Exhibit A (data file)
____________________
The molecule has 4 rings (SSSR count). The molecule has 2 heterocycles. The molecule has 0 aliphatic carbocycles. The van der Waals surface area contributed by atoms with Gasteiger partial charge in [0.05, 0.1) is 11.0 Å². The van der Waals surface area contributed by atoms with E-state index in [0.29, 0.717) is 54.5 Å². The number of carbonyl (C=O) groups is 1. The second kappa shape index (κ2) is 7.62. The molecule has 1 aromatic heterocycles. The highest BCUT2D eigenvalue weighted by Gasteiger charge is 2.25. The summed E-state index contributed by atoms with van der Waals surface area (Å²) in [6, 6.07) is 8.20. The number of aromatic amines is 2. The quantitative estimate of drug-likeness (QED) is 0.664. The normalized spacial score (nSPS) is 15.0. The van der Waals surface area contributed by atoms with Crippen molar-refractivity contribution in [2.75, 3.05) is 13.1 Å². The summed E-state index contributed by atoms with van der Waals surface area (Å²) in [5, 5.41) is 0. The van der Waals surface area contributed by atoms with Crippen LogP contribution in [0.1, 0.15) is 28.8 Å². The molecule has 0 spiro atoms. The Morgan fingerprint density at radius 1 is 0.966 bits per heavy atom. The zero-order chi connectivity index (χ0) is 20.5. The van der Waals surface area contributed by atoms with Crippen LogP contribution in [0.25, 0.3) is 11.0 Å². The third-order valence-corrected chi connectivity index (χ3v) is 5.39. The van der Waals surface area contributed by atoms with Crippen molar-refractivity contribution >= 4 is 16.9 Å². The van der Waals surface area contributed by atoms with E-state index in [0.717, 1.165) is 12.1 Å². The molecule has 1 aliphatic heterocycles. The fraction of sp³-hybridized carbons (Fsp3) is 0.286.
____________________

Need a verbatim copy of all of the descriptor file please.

The molecule has 4 rings (SSSR count). The molecule has 2 heterocycles. The molecule has 0 aliphatic carbocycles. The van der Waals surface area contributed by atoms with Gasteiger partial charge in [0.05, 0.1) is 11.0 Å². The van der Waals surface area contributed by atoms with E-state index in [0.29, 0.717) is 54.5 Å². The number of carbonyl (C=O) groups is 1. The second kappa shape index (κ2) is 7.62. The molecule has 1 aromatic heterocycles. The highest BCUT2D eigenvalue weighted by Gasteiger charge is 2.25. The summed E-state index contributed by atoms with van der Waals surface area (Å²) in [6, 6.07) is 8.20. The number of aromatic amines is 2. The quantitative estimate of drug-likeness (QED) is 0.664. The normalized spacial score (nSPS) is 15.0. The van der Waals surface area contributed by atoms with Crippen molar-refractivity contribution in [2.75, 3.05) is 13.1 Å². The summed E-state index contributed by atoms with van der Waals surface area (Å²) in [5, 5.41) is 0. The van der Waals surface area contributed by atoms with Crippen LogP contribution in [0.1, 0.15) is 28.8 Å². The molecule has 0 spiro atoms. The Morgan fingerprint density at radius 1 is 0.966 bits per heavy atom. The zero-order chi connectivity index (χ0) is 20.5. The van der Waals surface area contributed by atoms with Crippen LogP contribution in [0.25, 0.3) is 11.0 Å². The third-order valence-corrected chi connectivity index (χ3v) is 5.39. The van der Waals surface area contributed by atoms with Crippen molar-refractivity contribution >= 4 is 16.9 Å². The van der Waals surface area contributed by atoms with E-state index in [0.717, 1.165) is 12.1 Å². The molecule has 1 aliphatic heterocycles. The fraction of sp³-hybridized carbons (Fsp3) is 0.286.